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Alexa skill integration with Episerver - Part 1

We all know Episerver is a very powerful Enterprise CMS. The content authors and marketers have complete control over content, personalization, analytics as well as access to user data at their finget tips. 

With that said, the technological landscape is changing and so is user interaction with new innovative devices. In my opinion, websites (including responsive mobile websites) will always be the most popular way for presenting information, but as developers & marketers we should be prepared for this giant wave of new trend heading our way. Example: "50% of all searches will be voice searches by 2020". Episerver is prepared with it's Headless API to allow developers and marketers to ride the wave with ease. Episerver headless API allows serving same content to various devices including voice devices, mobile apps and others.  

I recently implemented an Alexa skill that queries Episerver CMS and returns meaningful data to Alexa device. Though this is a very basic version/proof-of-concept for an Alexa skill it opens up a whole lot of possibilites depending on your user's interaction with the website. The Alexa skill I implemented reads out the two latest news or events from a website. This can very well be extended to "Give me the store locations for XYZ near Boston", "Are there any new promotions for ABC?", "Company's profit summary for this quarter". You get the point :) 

As an end user, if you can get quick information from your favorite brand without having to spend time searching for it on a website, it's a huge value add in terms of convienience and saved time. No more booting up a device, navigating to a website, typing in a search box, enduring frustrating UI and performance issues. Simply ask "Alexa" what you need and listen to it while getting ready to go to work or during commercials on TV. If you are a technology (or tech savvy) organization it's even more important to display innovation to let your users know that you always "keep up" with new trends in technology.

Alexa Skill:

The core Alexa concept is pretty simple. It consists of:

  1. Alexa skill kit (Front-end code) - https://developer.amazon.com/alexa/console/ask 
  2. Lambda function (Back-end code) - https://aws.amazon.com/lambda/ 

You will need to setup 2 accounts:

  1. Amazon Developer account (to configure front end interactions using Amazon provided UI)
  2. AWS account (to host the back end code called lambda function)

NOTE: Amazon Developer Account has a BETA feature that allows you to host the skill and the code in the same interface which is a super convinient and easy to understand. This is highly recommed if you want to get your Alexa skill up and running in minutes. When you create a new skill select the option "Alexa Hosted (Beta)" and you should be able to host and update the code in the same Amazon developer account.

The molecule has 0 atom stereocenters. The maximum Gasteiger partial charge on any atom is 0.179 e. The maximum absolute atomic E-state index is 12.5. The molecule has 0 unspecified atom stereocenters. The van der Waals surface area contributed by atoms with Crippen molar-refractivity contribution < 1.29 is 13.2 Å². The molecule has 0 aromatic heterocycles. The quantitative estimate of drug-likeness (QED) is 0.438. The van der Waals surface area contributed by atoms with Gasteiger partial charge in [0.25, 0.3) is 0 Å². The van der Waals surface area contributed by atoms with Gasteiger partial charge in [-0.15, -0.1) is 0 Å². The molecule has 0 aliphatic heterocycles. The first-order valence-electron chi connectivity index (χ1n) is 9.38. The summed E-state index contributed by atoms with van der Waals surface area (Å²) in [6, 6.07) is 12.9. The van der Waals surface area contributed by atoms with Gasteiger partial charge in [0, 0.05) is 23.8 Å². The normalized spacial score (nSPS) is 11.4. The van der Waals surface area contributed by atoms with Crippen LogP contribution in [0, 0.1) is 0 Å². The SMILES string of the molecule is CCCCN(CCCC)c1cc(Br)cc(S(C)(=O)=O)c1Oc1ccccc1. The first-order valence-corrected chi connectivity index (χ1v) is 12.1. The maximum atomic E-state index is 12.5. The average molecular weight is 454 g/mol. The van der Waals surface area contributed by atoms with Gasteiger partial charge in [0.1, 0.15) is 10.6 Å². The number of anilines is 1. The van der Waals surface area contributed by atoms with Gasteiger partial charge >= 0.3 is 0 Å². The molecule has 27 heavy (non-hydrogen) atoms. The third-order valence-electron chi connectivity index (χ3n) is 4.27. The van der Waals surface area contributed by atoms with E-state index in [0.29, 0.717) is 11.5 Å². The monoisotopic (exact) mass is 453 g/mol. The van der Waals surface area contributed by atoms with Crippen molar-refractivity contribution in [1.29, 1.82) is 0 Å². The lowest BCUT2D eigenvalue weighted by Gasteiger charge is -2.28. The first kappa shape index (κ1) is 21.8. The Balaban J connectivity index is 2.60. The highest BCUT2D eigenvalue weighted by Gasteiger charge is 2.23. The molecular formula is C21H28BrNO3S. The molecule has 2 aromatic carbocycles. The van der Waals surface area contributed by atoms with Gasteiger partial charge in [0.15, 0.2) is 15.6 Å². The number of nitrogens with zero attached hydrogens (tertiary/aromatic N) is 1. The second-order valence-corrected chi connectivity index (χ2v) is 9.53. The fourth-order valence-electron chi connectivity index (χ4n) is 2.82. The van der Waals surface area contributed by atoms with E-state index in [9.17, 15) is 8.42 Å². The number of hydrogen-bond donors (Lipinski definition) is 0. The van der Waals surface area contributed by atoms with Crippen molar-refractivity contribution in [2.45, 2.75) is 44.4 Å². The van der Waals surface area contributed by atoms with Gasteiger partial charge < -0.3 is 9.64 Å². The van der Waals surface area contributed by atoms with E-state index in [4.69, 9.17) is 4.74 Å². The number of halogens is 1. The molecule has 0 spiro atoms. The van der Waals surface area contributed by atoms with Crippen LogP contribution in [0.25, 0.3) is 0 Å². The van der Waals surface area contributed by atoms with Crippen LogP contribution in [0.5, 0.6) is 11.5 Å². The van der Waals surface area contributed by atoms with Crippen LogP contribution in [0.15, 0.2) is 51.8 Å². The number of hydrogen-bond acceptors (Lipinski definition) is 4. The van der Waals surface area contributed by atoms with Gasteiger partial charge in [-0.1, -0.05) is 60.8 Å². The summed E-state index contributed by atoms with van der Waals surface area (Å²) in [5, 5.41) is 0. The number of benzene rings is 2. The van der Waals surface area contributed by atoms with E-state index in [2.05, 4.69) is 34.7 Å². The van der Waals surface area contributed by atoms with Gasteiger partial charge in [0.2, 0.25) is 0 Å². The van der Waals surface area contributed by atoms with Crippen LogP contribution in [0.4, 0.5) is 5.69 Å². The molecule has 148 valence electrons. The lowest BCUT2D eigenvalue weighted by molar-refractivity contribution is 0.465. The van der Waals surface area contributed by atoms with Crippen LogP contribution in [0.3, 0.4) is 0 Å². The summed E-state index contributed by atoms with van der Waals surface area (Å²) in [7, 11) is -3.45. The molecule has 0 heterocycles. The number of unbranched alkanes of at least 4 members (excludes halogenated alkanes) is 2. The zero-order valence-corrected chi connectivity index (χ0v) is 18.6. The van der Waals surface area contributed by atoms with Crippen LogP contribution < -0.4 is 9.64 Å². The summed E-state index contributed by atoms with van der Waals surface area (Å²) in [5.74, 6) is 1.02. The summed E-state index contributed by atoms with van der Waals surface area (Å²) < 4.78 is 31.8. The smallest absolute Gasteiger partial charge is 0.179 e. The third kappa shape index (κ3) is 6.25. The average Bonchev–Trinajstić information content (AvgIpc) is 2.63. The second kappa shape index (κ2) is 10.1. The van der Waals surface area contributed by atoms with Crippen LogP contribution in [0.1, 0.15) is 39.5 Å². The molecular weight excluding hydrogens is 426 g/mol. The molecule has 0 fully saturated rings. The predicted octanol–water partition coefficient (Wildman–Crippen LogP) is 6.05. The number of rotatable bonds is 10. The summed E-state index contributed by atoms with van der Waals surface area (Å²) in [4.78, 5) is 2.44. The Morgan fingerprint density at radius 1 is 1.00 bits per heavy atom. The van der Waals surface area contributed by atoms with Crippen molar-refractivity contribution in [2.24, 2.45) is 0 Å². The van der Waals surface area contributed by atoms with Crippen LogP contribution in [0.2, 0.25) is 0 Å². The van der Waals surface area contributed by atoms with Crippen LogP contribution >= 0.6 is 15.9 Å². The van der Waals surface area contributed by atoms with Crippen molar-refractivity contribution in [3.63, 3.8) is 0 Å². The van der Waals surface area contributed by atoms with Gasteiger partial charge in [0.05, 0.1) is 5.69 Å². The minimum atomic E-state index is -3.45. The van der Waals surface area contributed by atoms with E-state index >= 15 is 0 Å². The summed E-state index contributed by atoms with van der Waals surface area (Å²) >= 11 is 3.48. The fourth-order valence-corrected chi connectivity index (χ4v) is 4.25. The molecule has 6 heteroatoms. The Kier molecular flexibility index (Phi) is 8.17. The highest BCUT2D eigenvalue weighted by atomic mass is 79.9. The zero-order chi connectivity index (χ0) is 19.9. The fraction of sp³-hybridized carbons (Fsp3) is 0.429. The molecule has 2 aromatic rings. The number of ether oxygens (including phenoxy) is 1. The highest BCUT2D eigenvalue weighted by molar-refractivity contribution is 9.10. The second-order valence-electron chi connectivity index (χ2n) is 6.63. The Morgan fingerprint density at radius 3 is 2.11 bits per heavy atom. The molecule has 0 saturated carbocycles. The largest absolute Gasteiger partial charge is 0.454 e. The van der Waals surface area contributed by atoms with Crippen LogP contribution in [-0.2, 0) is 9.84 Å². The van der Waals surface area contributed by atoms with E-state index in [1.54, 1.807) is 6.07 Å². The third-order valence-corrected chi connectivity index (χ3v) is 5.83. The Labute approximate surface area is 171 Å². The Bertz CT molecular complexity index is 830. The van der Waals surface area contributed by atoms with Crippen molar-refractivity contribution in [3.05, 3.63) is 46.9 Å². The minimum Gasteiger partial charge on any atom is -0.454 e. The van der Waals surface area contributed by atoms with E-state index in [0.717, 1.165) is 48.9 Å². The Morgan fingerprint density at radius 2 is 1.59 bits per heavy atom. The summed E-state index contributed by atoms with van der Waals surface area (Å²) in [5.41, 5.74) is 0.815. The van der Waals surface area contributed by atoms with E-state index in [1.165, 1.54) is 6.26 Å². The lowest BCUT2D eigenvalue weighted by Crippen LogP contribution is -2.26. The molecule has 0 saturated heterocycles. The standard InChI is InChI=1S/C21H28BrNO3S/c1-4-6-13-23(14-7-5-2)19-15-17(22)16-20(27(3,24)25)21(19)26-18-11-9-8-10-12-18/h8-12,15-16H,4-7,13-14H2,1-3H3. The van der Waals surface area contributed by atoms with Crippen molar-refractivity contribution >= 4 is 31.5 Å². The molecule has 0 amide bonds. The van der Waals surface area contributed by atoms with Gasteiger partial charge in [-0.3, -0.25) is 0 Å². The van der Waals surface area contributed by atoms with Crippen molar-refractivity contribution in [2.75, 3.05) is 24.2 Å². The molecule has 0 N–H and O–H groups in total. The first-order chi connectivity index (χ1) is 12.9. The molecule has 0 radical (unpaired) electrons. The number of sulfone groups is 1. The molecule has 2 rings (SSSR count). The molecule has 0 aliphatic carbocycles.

Definitions:

Skill Name: The name of the skill that will be used when you publish your skill to Amazon.

Invocation Name: The term user will call out to invoke/start interaction with your skill. For ex: If the invocation name is "Fun Demo" the user can say Alexa open "Fun Demo" or Alexa start "Fun Demo"

IntentIntents allow you to specify what a user will say to invoke the skill. For ex: Get me the latest news or find me the closest stores in Boston area. You can create a custom intent as well as update the out-of-the-box Amazon provided Intents (such as CancelIntent or HelpIntent).

Slots: Slots are nothing but parameters you can pass to the Intent to allow dynamic terms. For example: Order me {number} {size} pizza. The terms number and size are two dymamic parameters passed to the Intent.

Endpoint: Endpoint is to connect your front end code (Invocation, Intents) to the backend code. If you are using Alexa hosted beta feaure, then no configuration is necessary. If the back end code is self-hosted (or a rest end point) these values need to be configured. The end point can be a REST endpoint which returns valid data or a lambda function that hosts your backend code. 

To get started, as a first step I recommend setting up a simple Web API REST endpoint in Episerver that returns a JSON object. Ideally you would want to setup Episerver Headless API but for a quick demo a simple REST endpoint should be enough.

I will get into the details of Alexa skill implementation and integrating it with Episerver in my next blog post.


Stay tuned!

Mar 05, 2019

Bien Nguyen
(By Bien Nguyen, 3/6/2019 5:31:06 AM)

Interesting topic! Waiting for next parts :)

Peter Bennington
(By Peter Bennington, 3/6/2019 10:31:18 AM)

I'm also looking forward to the rest of this series. This is something I am interested in creating a POC for, although I believe I will do it with the nuget package https://github.com/joseftw/JOS.Epi.ContentApi , which seems like it might be quicker. Unsure about performance and security though.

David Knipe
(By David Knipe, 3/6/2019 11:53:20 AM)

Interesting post and thanks for sharing! If you wanted to take some inspiration on using the Content Delivery API in an Alexa skill then I wrote about it here (search for Alexa in the page): https://www.david-tec.com/2018/06/episerver-as-headless-episerver-ascend-2018-presentation/ 

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